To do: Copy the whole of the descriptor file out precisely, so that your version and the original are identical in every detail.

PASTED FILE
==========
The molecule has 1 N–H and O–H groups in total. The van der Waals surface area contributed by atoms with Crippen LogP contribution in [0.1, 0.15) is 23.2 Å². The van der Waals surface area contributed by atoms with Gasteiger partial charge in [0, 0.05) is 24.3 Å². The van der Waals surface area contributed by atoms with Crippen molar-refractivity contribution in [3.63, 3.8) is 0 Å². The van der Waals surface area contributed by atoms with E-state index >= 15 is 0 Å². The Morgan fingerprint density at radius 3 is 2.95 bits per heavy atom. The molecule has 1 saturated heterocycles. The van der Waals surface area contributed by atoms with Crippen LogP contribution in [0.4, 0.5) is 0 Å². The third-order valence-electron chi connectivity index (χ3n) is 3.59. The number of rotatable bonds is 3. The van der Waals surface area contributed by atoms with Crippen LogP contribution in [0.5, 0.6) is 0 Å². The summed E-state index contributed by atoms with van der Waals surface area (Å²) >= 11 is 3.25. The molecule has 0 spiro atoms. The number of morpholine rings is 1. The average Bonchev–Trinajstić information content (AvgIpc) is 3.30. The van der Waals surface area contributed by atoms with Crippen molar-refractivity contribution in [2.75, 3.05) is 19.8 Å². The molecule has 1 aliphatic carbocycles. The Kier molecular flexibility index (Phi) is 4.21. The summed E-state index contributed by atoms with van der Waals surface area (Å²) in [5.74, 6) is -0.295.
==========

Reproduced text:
The molecule has 1 N–H and O–H groups in total. The van der Waals surface area contributed by atoms with Crippen LogP contribution in [0.1, 0.15) is 23.2 Å². The van der Waals surface area contributed by atoms with Gasteiger partial charge in [0, 0.05) is 24.3 Å². The van der Waals surface area contributed by atoms with Crippen molar-refractivity contribution in [3.63, 3.8) is 0 Å². The van der Waals surface area contributed by atoms with E-state index >= 15 is 0 Å². The Morgan fingerprint density at radius 3 is 2.95 bits per heavy atom. The molecule has 1 saturated heterocycles. The van der Waals surface area contributed by atoms with Crippen LogP contribution in [0.4, 0.5) is 0 Å². The third-order valence-electron chi connectivity index (χ3n) is 3.59. The number of rotatable bonds is 3. The van der Waals surface area contributed by atoms with Crippen LogP contribution in [0.5, 0.6) is 0 Å². The summed E-state index contributed by atoms with van der Waals surface area (Å²) >= 11 is 3.25. The molecule has 0 spiro atoms. The number of morpholine rings is 1. The average Bonchev–Trinajstić information content (AvgIpc) is 3.30. The van der Waals surface area contributed by atoms with Crippen molar-refractivity contribution in [2.75, 3.05) is 19.8 Å². The molecule has 1 aliphatic carbocycles. The Kier molecular flexibility index (Phi) is 4.21. The summed E-state index contributed by atoms with van der Waals surface area (Å²) in [5.74, 6) is -0.295.